Tolworth Tuihitsu

Note: Zuihitsu is a Japanese style of literature that can drift like a cloud or read like a song. It comprises a number of loosely connected themes, often featuring poetry inserts, expressing typical Japanese themes, such as nature and the changing seasons. Here 'Tolworth Day' (29.7.19) and  Tolworth Court Farm, are connected to lines found in John Clare's poems.

 1. The trickling brook veins sparkling to the sun J.C.

Actually there are two rivers here: the Hogsmill rising east to west from its spring ponds, boldly crosses the county boundary from Surrey into London at Tolworth; and the Bonesgate rising unseen, with two sediment laden arms, somewhere between  Chessington's farms and roads, only traced in places by  power and tree lines. A Guardian article (2015) attests that its  named from the resting place of London's  plague victims, but it seems only part of the story, due to its inaccessible location.Bonesgate sediment


2. The black ants city by the fallen tree J.C.

John Clare could be referencing jet ant Lasius fuliginosus, apt as there is still a tree on Tolworth Court Farm, where jet ants with their heart shaped heads process up the trunk of an old oak tree to milk aphids, which they farm. This is a species requiring rotten wood to complete their life cycle and may be the remaining  site in the borough  for this species for more read tolworth-treasure-ancient-droves

3. 5 eggs pen scribbled over lilac shells J.C.

John Clare is describing the eggs of the yellowhammer not recorded on TCF for many years. It is sometimes recorded on Chessington Farmland, Ashtead Common and Horton C.P. where I remember breeding territories. With only 792,000 yellowhammer territories in the UK, this species has declined by 50% in only twenty-five years and “red-listed” by the RSPB as endangered. Habitat loss is not the only factor affecting yellowhammers; farmland management has a negative impact. Grain collection has become more efficient resulting in less “spillage” so less grain on the ground as winter approaches. Supplementary feeding has been organised with positive results at Park Farm, Chessington. But the return to TCF of this and other farmland bird species - such as skylark - could now only be achieved with the implementation of  grazing.

4. Bard of the Wild Flowers J.C.

This could easily describe Richard Jefferies, a  Tolworth resident between 1877-1882. Every day he walked 10 miles, due to failing health. His weekly column for the Pall Mall Gazette changed during this period of residency, from a commentary on the condition of agricultural labourer's, to the natural world especially of Tolworth, Claygate, Worcester Park etc. This included references to trout in the Hogsmill, Nightingale Lane  and the ill-treated cattle with their great heads moving side to side along the Ewell road. This route suggests that they may have been moved by rail as the railway arrived in Surbiton 1840's, which was a great attraction, see more kingstons-drove-roads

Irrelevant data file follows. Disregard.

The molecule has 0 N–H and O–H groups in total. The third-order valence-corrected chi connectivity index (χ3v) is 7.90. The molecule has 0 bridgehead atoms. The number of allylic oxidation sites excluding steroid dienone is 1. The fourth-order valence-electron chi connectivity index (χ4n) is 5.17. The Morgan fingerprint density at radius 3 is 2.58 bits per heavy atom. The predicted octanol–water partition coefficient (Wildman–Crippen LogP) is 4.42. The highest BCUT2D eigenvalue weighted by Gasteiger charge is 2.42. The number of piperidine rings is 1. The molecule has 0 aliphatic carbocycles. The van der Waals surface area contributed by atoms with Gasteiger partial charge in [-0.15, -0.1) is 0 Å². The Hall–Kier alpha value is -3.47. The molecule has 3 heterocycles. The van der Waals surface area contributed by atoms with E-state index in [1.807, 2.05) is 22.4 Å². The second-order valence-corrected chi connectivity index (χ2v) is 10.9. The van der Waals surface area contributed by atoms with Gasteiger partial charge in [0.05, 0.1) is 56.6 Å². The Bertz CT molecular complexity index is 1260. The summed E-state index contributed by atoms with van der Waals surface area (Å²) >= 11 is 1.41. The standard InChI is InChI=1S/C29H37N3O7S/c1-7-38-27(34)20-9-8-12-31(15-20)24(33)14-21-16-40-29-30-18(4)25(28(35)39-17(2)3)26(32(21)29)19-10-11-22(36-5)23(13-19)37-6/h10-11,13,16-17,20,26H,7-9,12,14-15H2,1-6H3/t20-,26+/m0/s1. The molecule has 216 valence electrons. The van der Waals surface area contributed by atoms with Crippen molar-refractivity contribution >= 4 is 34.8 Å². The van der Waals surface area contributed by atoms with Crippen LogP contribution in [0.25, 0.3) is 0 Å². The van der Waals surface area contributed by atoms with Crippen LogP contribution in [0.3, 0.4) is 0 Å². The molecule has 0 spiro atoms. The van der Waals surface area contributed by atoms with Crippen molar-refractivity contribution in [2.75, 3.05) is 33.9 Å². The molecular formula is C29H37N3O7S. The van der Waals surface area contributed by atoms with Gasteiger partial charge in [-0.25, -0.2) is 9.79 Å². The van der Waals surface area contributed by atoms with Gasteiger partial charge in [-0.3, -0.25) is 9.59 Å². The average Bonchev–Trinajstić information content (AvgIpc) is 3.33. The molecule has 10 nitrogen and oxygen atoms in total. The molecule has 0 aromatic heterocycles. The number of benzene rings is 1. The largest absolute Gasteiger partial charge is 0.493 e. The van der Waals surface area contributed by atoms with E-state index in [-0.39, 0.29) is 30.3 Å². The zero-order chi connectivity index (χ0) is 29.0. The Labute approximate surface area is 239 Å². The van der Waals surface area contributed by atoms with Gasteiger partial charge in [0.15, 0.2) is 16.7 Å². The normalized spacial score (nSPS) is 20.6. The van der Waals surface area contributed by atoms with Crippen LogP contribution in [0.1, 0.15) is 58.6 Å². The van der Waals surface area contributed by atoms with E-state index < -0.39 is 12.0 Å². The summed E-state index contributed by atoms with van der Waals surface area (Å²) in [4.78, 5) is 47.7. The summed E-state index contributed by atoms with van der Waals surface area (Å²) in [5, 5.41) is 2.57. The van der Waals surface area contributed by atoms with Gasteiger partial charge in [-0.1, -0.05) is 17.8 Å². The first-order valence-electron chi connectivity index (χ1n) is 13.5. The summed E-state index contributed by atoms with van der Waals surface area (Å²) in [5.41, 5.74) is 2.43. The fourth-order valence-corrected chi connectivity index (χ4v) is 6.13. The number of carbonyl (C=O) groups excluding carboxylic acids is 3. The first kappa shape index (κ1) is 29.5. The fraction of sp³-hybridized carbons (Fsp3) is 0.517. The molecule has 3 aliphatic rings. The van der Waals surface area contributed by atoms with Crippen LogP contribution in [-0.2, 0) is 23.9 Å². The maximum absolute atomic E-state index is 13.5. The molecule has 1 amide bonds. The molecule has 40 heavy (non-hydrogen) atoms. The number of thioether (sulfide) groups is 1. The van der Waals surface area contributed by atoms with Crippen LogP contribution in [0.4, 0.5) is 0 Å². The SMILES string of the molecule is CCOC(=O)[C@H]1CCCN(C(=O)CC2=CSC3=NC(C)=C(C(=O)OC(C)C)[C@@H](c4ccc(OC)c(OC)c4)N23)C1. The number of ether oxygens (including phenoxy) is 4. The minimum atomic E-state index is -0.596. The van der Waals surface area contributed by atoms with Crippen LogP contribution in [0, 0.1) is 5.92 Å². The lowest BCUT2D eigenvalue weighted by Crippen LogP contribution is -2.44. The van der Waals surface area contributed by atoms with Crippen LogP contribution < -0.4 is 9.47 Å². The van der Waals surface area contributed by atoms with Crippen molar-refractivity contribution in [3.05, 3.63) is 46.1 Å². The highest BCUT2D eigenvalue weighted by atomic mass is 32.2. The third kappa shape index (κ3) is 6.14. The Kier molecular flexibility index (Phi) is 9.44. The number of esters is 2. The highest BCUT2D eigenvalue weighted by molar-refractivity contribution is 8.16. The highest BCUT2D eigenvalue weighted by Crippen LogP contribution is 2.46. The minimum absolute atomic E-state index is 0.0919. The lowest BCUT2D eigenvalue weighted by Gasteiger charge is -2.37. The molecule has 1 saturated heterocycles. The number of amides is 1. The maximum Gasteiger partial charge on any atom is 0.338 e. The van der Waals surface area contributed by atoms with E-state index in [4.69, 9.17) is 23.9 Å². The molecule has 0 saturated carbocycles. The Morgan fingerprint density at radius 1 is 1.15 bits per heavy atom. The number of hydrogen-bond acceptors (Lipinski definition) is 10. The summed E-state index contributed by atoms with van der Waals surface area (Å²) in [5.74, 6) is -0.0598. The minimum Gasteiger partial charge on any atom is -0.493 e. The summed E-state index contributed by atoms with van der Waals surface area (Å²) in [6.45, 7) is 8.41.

5. Grasses never knew a single scythe J.C.

Four years ago we held a scything workshop on Tolworth Court Farm Moated Manor. The sward is currently the most floriferous in recent times. tolworth-court-farm-moated-manor-scything 1

 6. The hedgehog hides beneath the rotten hedge J.C.

 The south and south east  of the borough might be a last district stronghold for this species. Over the county boundary around Cox Lane,  was  my last local hedgehog encounter. It didn't seem to have the least clue where it was headed but was probably confused by our lights. tolworth-treasure-and-hogsmill

7. From pewit haunted flats are gone J.C.

The 'Britain from Above' website shows Great Butts field with expanses of standing open water at least six months of the year; the active flood plain of the Hogsmill river. It was here that Jefferies remarked on seeing 2,000 lapwings during the winter (I recorded 200 regularly above the Portsmouth road at Seething Wells). Now the only evidence of former marshy ground, are the three species of reed that dominate the vegetation at Great Butts, with phyragmites the most abundant at the low point around the first pylon. Flooded fields photo

8. Journey to Milking from the neighbouring town J.C.

This journey would have been made via the drove routes as the only viable way of travelling with animals - exempt from road tolls. The drove road in Chessington is still intact and can be traced on a direct route through Tolworth's droves. These double hedgerows with oak standards are perfect for purple and brown hairstreaks. Brown hairstreaks TCF

9. Bard of the Mossy shed J.C.

Over the A240 there is a hidden part of TCF. At some point in its history it was a moated manor. There are still  foundations of old farm buildings, including a barn and brick built byre. During the 1950's the Offer family continued their dairy business until it became impractical to walk cattle across a busy road four times daily. At Queen's Promenade, Kingston riverside can be found a memorial bench dedicated to Mr. H. Offer, last dairy farmer of Tolworth. A fireman friend, bought a tin of brasso last year, and polished it until it shone. 

The last dairy farmer of Tolworth

                                                          Tolworth court farmhouse demolished to widen A240 road


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